In a statement defending/ explaining her vote, Sinema slyly says, "I was a principled opponent of the Iraq War and spoke out early against the U.S. invasion." One must wonder if she considers some opponents unprincipled. But the more important fact was that back then she was a recent Green Party candidate for Phoenix City Council.
Since then, she climbed the ladder to the Legislature and then Congress as a Democrat. She frequently alienated the Democratic wing of the Democratic Party, such as when, serving in the state Senate, she called the odious Russell Pearce, "my president." He was president of the Senate, but "my president"?
On the Iran vote, Blog for Arizona commented, "Sinema’s excuses for opposition are on matters entirely outside of the negotiated nuclear agreement, and thus not on the merits of the actual agreement itself. Like every Tea-Publican, Sinema wants total capitulation by Iran, something Iran would never agree to in a negotiation. This is a ridiculous expectation."
There is a long history of conservative Democrats in Arizona — they were called "pintos." But this breed died out by the 1970s.
How conservative is Sinema? Her Heritage Action Scorecard is 19 percent (voting with the right), vs. 92 percent for Rep. Paul Gosar and 88 percent for Rep. Trent Franks, both Republicans. The American Conservative Union's venerable ratings gave her a 24 after one year in office, in 2013. These were generally in line with other Democrats in the state delegation.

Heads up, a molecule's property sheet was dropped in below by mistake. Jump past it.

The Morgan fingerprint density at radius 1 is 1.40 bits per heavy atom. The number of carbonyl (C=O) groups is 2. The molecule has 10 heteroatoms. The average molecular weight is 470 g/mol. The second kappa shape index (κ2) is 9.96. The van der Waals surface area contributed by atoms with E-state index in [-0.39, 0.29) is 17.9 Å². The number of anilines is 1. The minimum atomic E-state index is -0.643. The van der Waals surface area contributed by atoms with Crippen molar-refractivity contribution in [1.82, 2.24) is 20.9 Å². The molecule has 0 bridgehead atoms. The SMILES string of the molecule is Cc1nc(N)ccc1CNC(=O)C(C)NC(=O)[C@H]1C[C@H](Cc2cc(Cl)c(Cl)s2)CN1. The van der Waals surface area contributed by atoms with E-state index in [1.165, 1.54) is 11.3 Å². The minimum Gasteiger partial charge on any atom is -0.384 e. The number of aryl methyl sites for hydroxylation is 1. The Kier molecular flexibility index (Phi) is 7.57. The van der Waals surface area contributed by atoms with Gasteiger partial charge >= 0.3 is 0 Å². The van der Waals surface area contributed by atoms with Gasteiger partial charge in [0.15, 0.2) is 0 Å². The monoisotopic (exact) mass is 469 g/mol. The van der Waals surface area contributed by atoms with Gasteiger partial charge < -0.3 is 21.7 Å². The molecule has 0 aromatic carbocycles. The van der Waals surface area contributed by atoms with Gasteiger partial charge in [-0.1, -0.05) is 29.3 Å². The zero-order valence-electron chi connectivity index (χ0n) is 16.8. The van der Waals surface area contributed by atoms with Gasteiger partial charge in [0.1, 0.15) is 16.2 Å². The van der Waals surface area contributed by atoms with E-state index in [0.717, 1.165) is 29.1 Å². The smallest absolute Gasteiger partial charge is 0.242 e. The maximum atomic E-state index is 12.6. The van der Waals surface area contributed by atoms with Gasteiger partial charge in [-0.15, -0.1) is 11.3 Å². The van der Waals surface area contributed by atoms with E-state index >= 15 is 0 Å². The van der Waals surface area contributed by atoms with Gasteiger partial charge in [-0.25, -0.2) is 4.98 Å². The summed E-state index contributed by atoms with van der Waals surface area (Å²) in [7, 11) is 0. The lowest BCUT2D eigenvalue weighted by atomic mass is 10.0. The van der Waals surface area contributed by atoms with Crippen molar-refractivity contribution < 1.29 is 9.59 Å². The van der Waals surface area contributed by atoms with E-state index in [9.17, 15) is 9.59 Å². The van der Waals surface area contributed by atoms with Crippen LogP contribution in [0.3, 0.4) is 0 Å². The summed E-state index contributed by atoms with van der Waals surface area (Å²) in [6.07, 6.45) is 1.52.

The liberal Americans for Democratic Action (ADA) named Rep. Raul Grijalva one of its nine "heroes" in the House for 2014. He voted 100 percent with liberals. (Be aware that the GOP has successfully shifted the "center" so far to the right, that today's "liberals" are often yesterday's Jerry Ford centrists).
Sinema rated only 40 percent according to the ADA, which has been doing these assessments since 1947 (and held a staunch anti-communist in the Cold War). It was the lowest among Democrats in the state's delegation. It was also 10 percentage points below her voting record for 2013.
Her 9th congressional district is purple, at best. It includes part of north-central Phoenix, Arcadia, Tempe, west Mesa, Ahwatukee, Guadalupe, and slices of Chandler and Gilbert. That's a lot of right-wing voters — and they vote. A House member is elected to represent the views of her constituents where the issue doesn't conflict with her principles or judgment (in which case, she will face those voters every two years).
Thus, one could argue that Sinema is doing her job. But she's also surviving and thriving in the reality of Arizona politics, where the Kookocracy rules and the Democratic Party is weak and in disarray. Is she also cynically triangulating? Maybe.
She's a regular guest on national television, but does she stand a chance of advancement beyond her House seat? However much liberals are mad at Sinema, she has a "D" after her name — and is a self-proclaimed bisexual and hasn't listed a religion. On the other hand, she graduated from Brigham Young University, is a Jack Mormon, and the Saints never stop trying to get back their own (n.b. Steve Benson). And the LDS has enormous, outsized sway in Arizona.
Sinema can take liberals for granted because, as the "centrist" Democratic credo goes, "they have nowhere to go." But she might consider how many made the difference in her congressional victory. And how many of the Kooks in her district will never be won over.